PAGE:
• The DaVinci

Contrasting Review of Gandhi (1982)

Updated: Mar 24

B. McDowell

03.05.2020


(CHARLOTTESVILLE, DAVINCI) - What stood out to me the most in the Movie Gandhi was Gandhi’s loyalty to his principles. His beliefs are what made him want to make a change in his world, and he always maintained his principals by utilizing strategy in place of violence. 


Gandhi wanted India to become independent, and therefore end the suffering of the people of India. However, becoming independent would not resolve India’s problems. India and Britain were codependent, and, without the strength of Britain, India would be left nearly defenseless. However, Gandhi’s principles are what drove him, and, to him as well as the people of India, freedom was more valuable than power. 


The strategy Gandhi used to break Britain was incredible in more ways than one. A particularly interesting part of his protests was the subtle yet essential applications of his history as an attorney. Although, once his cause became a phenomenon, he didn’t make the slightest effort to avoid arrest. In the beginning of his rebellion, he executed his movements while assuring that legally he and his followers were safe. Later on, Gandhi’s status neutralized the threat of arrest. Gandhi denied to fight against arrest in court on numerous occasions due to the publicity he would gain by being arrested, and the motivation it would give his followers. 


Along with his disregard for arrest, he used the clothes he wore as an outlet to express his desire for independence. The traditional clothing he started wearing after his first prolonged arrest was used to represent his detachment from british possessions, like the suits and ties he used to wear. He started to spin his own clothes as a way to ensure their production in India. Along with his rejection of wearing British made goods, he burned them as well, to sever any connection with his captors. Not only was this a literal way of detaching himself from Britain, but also a symbolic way of showing his dedication.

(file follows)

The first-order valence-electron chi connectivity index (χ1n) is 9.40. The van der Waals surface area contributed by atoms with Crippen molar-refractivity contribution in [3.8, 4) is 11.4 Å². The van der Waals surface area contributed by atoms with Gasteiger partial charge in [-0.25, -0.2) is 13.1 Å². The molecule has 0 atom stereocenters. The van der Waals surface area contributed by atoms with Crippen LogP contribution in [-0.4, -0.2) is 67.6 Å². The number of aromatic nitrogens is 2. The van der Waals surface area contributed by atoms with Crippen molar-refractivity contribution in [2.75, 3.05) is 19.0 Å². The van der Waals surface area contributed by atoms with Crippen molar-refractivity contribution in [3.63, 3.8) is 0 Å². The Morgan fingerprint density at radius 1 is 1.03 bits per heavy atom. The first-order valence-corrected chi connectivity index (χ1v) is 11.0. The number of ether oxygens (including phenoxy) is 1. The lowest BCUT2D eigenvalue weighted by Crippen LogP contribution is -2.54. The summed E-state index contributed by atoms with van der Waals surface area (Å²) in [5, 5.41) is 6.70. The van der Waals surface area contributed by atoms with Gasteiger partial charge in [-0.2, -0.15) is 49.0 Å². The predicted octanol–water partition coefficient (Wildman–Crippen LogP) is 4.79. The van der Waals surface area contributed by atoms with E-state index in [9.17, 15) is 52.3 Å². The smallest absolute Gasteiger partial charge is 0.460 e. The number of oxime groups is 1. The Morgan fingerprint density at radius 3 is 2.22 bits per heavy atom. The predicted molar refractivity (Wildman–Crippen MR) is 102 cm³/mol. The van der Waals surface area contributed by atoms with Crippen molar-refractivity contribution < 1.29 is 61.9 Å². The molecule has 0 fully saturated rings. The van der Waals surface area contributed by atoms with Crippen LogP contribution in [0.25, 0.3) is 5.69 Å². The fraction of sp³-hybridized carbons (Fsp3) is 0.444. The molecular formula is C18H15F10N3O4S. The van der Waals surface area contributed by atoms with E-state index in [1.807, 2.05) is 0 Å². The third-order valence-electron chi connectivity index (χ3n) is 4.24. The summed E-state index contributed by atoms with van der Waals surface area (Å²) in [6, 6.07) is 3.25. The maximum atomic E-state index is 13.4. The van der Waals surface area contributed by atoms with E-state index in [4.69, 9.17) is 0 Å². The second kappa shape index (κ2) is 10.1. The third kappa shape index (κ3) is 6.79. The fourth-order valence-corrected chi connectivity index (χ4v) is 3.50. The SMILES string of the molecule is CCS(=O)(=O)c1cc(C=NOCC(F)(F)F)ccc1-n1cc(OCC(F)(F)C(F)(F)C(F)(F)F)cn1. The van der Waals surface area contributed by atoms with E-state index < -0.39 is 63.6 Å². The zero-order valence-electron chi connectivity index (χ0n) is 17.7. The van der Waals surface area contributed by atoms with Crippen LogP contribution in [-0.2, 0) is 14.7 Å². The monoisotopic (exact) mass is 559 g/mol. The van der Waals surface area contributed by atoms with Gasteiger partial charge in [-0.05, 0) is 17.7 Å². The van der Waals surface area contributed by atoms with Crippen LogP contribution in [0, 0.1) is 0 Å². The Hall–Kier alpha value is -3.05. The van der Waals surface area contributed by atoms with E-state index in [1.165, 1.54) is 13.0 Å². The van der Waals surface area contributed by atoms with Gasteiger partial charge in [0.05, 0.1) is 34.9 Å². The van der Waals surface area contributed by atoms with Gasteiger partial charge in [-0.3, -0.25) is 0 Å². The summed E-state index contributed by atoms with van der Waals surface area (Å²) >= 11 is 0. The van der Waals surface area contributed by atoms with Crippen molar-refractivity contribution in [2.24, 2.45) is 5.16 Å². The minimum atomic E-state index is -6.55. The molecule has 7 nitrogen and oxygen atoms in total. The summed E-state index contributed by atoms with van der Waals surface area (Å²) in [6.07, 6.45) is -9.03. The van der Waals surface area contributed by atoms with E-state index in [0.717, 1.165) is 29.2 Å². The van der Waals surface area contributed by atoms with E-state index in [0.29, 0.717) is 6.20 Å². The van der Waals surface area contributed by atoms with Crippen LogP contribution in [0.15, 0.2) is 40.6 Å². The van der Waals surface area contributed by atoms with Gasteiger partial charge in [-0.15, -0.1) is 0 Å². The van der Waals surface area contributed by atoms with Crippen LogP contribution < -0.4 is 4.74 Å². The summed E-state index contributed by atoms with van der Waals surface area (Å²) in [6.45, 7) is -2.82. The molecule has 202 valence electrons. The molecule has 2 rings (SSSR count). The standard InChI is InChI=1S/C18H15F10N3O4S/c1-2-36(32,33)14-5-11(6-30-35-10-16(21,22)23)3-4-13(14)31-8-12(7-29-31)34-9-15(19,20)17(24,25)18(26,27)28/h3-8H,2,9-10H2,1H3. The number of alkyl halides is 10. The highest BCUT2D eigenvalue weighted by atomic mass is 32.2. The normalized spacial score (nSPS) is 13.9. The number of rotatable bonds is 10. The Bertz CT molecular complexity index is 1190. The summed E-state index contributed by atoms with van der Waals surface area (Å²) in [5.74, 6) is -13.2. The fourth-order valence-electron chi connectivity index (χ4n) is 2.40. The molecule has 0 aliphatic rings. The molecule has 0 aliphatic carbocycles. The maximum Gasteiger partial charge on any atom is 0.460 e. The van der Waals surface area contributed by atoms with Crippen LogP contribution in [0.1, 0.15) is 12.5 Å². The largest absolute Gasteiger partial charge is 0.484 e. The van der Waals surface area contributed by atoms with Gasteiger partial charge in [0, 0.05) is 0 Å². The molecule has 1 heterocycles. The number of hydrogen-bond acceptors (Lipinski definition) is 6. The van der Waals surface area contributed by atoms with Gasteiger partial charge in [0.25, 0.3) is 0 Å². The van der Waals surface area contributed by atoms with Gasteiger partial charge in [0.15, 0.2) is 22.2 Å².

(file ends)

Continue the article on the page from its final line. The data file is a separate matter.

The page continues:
The salt march was a grand moment led by Gandhi against Britain. At the time, Britain held a monopoly on salt and Indian merchants were not allowed to sell it. So, as a representation of his disregard for British government, he marched to the shore in order to make and sell forbidden salt. On his march, he was accompanied by thousands of Indian citizens who wanted to see an independant India as much as he did.


After watching the movie, I gained a better understanding of what Gandhi fought for and why he fought for it. However, I felt that a lot of the dramatization cast several components in Gandhi's story in a bad light and failed to address others. One that struck me the most was the representation of Jinnah, the founder of Pakistan and a close colleague of Gandhi. The way he’s portrayed in the movie makes him seem cold and less sympathetic than Gandhi. 


Although the movie had flaws, it still addresses the British Raj (British rule in India) in a way that’s easy to take in, and I walked away from the movie with a much better understanding of who Gandhi was and what he did.  









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